SHORPY Historic Photo Archive & Fine-Art Prints
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About the Photos

Our holdings include hundreds of glass and film negatives/transparencies that we've scanned ourselves; in addition, many other photos on this site were extracted from reference images (high-resolution tiffs) in the Library of Congress research archive. (To query the database click here.) They are adjusted, restored and reworked by your webmaster in accordance with his aesthetic sensibilities before being downsized and turned into the jpegs you see here. All of these images (including "derivative works") are protected by copyright laws of the United States and other jurisdictions and may not be sold, reproduced or otherwise used for commercial purposes without permission.

© 2019 SHORPY INC.

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Church Ladies: 1941

Church Ladies: 1941

January 1941. "Negro church in mill district of Pittsburgh, Pennsylvania." Acetate negative by Jack Delano for the Farm Security Administration. View full size.

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St. John's Evangelist Baptist Church

In the 1941 Shorpy photo note the cornerstone of the church, between the two ladies, that seems to name the church as St John's Evangelist Baptist Church in the Hazelwood neighborhood southeast of downtown Pittsburgh. From what I can tell this church was originally located on Sylvan Avenue, up the hill, at Tullymet Way (staircase) and the staircase (at left) is still there. On Street View the old curbstone looks like the original from the 1941 photo and there's the same storm drain. Street View also reveals the foundation of the church, down the stairs, as well as old stairs that must have exited the side of the church.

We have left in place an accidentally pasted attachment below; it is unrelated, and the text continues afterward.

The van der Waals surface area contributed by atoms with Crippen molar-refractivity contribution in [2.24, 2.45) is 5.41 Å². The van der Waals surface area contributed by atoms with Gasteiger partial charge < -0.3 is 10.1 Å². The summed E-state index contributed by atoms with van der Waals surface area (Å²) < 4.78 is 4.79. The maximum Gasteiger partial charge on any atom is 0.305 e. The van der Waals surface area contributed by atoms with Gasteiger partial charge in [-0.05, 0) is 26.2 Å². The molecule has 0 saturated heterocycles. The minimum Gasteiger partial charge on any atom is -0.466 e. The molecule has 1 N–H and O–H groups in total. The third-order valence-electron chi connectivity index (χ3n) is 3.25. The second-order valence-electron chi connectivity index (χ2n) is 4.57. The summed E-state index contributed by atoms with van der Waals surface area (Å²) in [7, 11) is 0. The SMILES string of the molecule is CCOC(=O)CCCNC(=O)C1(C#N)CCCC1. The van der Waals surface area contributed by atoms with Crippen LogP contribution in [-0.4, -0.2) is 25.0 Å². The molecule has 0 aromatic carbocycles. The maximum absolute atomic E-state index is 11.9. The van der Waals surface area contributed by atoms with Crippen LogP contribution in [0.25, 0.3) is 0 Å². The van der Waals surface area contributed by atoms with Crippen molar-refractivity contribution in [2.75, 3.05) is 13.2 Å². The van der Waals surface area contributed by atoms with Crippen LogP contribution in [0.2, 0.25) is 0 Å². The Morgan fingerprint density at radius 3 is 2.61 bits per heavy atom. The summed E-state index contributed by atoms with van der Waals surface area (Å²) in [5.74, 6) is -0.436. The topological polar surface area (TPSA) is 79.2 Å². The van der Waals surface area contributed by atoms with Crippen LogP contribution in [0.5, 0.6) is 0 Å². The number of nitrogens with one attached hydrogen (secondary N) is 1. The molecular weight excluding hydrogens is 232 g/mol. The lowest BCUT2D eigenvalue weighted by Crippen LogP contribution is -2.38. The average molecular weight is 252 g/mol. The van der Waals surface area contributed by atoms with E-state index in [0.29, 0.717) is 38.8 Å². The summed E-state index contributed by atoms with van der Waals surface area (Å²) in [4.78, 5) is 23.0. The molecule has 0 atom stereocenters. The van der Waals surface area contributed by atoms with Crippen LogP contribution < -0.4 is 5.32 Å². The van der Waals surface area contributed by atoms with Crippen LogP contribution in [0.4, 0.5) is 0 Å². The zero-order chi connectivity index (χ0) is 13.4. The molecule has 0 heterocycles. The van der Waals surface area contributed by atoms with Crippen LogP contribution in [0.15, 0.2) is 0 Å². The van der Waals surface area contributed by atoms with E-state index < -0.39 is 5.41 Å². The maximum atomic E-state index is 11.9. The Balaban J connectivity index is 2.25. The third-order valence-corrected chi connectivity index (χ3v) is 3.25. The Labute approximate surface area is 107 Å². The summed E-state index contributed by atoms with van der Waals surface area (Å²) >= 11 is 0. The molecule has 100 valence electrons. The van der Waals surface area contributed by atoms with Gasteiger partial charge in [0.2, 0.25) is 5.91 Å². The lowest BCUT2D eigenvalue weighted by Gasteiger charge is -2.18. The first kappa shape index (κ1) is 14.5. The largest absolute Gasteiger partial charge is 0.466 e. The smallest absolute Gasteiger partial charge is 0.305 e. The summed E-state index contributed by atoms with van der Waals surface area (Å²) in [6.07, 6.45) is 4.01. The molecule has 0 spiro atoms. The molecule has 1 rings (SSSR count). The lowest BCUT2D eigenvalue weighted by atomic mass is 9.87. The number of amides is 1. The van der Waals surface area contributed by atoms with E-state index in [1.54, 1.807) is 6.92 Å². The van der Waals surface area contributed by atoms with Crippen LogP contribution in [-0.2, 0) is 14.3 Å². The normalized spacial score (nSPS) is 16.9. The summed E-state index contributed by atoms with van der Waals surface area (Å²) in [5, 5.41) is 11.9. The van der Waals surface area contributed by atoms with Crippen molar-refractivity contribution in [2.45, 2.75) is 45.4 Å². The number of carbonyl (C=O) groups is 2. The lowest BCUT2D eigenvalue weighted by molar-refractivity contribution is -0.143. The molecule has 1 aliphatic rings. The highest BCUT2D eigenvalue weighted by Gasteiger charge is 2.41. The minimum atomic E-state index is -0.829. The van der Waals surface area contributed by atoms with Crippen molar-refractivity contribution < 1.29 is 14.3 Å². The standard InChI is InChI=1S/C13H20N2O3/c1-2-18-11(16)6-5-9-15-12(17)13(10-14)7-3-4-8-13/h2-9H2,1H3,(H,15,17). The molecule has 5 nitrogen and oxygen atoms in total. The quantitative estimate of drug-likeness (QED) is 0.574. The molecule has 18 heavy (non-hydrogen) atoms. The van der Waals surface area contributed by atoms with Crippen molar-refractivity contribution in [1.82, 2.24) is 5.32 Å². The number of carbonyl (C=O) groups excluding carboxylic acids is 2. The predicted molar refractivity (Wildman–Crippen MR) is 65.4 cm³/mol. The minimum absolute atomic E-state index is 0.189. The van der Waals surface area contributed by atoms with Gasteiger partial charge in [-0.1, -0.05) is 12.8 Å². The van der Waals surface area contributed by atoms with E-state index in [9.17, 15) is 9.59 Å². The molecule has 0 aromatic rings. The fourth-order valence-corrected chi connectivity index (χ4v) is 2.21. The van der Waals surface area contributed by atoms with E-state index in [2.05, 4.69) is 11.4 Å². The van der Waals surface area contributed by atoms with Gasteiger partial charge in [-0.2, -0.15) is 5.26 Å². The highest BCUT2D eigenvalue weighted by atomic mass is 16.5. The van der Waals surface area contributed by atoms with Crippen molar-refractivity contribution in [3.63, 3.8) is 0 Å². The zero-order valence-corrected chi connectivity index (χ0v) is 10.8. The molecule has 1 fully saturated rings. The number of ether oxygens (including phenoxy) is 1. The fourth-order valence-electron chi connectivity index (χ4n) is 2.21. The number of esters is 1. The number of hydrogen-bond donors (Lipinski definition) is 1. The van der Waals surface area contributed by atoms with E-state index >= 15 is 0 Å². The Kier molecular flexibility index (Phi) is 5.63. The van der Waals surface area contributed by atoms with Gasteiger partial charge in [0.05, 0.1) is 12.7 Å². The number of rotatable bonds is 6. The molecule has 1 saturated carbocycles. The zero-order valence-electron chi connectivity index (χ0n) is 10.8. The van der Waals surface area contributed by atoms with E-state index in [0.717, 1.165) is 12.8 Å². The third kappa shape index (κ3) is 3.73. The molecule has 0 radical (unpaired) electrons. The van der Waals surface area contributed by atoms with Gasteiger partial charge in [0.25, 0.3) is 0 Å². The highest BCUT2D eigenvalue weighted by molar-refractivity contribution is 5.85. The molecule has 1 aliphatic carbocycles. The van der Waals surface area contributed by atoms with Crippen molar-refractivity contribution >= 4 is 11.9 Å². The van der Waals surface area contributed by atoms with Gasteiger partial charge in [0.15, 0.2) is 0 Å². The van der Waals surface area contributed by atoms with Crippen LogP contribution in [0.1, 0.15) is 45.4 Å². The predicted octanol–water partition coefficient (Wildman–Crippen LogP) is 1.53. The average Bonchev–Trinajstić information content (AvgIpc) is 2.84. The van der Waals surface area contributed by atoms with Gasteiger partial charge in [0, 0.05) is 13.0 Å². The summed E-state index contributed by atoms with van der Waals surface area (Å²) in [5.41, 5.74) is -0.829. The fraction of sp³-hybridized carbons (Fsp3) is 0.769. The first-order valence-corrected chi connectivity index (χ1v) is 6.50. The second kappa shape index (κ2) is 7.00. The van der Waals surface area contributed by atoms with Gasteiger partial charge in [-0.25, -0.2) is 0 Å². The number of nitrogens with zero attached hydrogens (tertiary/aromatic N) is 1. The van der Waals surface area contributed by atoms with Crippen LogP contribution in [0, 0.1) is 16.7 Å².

Steel in the Valley

Great picture. Fogginess from the steel mills belching smoke.

Perhaps we should call the ladies "Valley Girls".

Why can't we go back?

Style and Elegance. God, what a time.

SHORPY OLD PHOTO ARCHIVE | History in HD is a vintage photo archive featuring thousands of high-definition images from the 1850s to 1960s. (Available as fine-art prints from the Shorpy Archive.) The site is named after Shorpy Higginbotham, a teenage coal miner who lived 100 years ago.

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